Microsoft seem to assume that their users are stupid, and have placed My Computer on the Desktop. Reading between the lines they are saying "Now you can't help but see it", and at the same time they have done their best to ?#8364;˜hide' Explorer. I have my own theory about when software developers will be happy: the day that publishers can no longer sell computer manuals. That should be every software producer's aim!
Do you recognize the situation when you want to double-click, but are not quick enough and Windows is sure that you want to rename a file or folder!
Your arms stay resting on your desk. You do not need to move your hands very much. This is much more relaxing, letting you concentrate far more on the work you are doing, instead of on using the mouse.
The keyboard lets you move the cursor far more precisely. You know where it is going to land the next time you press a key, so you can prepare yourself mentally for the next action. For example, you know exactly what is going to happen when you press Enter when a file is selected.
Using the mouse forces you to; control its rather random movements on the
screen; concentrate on hitting the correct object on the screen; and finally
speculate over what will happen when you click or double-click ' you have to
wait for this result before you can continue with your actions. All this is a
strain, harmful and unnatural for our mental processes which are a mixture of
intellectual thoughts, intuition, creativity, feelings etc.
This mental process consists of two parts: one is result orientated, working towards something, and the other is more analytical, controlling the processes necessary for achieving your aim, in this case, the mouse. The more time and energy you are forced to spend analyzing, the less time there is for creating!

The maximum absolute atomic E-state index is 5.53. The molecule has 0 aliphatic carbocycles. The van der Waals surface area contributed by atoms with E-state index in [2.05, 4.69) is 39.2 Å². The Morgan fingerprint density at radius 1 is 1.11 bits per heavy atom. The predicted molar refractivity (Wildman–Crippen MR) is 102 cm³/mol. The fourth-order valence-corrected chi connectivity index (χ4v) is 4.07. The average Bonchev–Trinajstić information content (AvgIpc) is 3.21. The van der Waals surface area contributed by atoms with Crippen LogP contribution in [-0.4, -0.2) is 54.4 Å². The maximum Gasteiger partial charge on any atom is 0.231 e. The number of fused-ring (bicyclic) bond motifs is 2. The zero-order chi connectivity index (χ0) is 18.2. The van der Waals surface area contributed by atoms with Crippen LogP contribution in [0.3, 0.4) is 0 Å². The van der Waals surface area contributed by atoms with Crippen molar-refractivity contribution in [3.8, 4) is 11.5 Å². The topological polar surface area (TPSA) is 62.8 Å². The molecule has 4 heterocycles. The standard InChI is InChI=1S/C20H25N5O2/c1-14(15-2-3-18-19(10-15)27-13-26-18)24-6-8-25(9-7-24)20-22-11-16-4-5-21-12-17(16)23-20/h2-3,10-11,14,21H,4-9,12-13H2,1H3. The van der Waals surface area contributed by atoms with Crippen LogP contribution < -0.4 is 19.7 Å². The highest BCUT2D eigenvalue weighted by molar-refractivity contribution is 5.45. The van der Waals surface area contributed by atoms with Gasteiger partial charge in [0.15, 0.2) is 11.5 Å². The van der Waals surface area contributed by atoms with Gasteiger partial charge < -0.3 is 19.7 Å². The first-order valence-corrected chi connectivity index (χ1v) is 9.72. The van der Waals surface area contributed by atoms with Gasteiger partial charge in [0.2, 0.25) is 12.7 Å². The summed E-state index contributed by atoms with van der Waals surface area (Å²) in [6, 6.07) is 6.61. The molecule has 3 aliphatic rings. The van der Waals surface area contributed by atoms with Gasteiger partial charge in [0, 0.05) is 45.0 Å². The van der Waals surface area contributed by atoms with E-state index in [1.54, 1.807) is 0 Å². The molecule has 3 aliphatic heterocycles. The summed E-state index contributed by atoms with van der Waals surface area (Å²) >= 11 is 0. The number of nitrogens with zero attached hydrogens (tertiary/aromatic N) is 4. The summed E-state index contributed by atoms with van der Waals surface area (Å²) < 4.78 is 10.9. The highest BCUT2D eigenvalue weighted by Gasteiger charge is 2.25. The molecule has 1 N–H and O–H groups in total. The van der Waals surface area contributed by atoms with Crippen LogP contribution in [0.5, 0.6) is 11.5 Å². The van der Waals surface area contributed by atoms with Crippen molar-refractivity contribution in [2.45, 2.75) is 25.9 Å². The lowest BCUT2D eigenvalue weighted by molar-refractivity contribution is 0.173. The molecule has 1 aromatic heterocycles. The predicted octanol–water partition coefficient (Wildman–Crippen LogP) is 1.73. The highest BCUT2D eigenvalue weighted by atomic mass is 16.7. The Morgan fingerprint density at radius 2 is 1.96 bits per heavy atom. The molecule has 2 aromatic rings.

You can learn to touch-type so you do not have to look at either the keyboard
or the screen.
You cannot use the mouse unless you watch the screen ' carefully!
Can you think like a program?
I want to take a quick look at a problem which most computer people do not even see as a problem. Let us look at a normal working situation in front of the screen step by step.
When someone is using Windows, a typical working sequence looks like this. I will have to describe it using rather computer/philosophical language (but that is how programmers think). Windows and Explorer are designed from concepts which have grown out of such abstract considerations. I believe that it will help you if you know how programmers think. Computers and programmers often find it impossible to function like ?#8364;˜people' do, so sometimes we have to alter our behavior so we think in the same way as they do.
I will now make some assumptions about how we think when we do something using Explorer.
We usually think?#8364;?
Notice the order these points are in. Computer programmers force us to translate language to actions by using a program. The essential part with this is that the object (noun) and the action (verb) have to change places. This is the basic problem when learning about computers and programs. And it points to an even bigger problem within the entire computer industry. Computer people, and especially programmers, have got used to THINKING like computer programs. They have no problems in swapping the object and the action. It has become natural for them that the object comes before the action.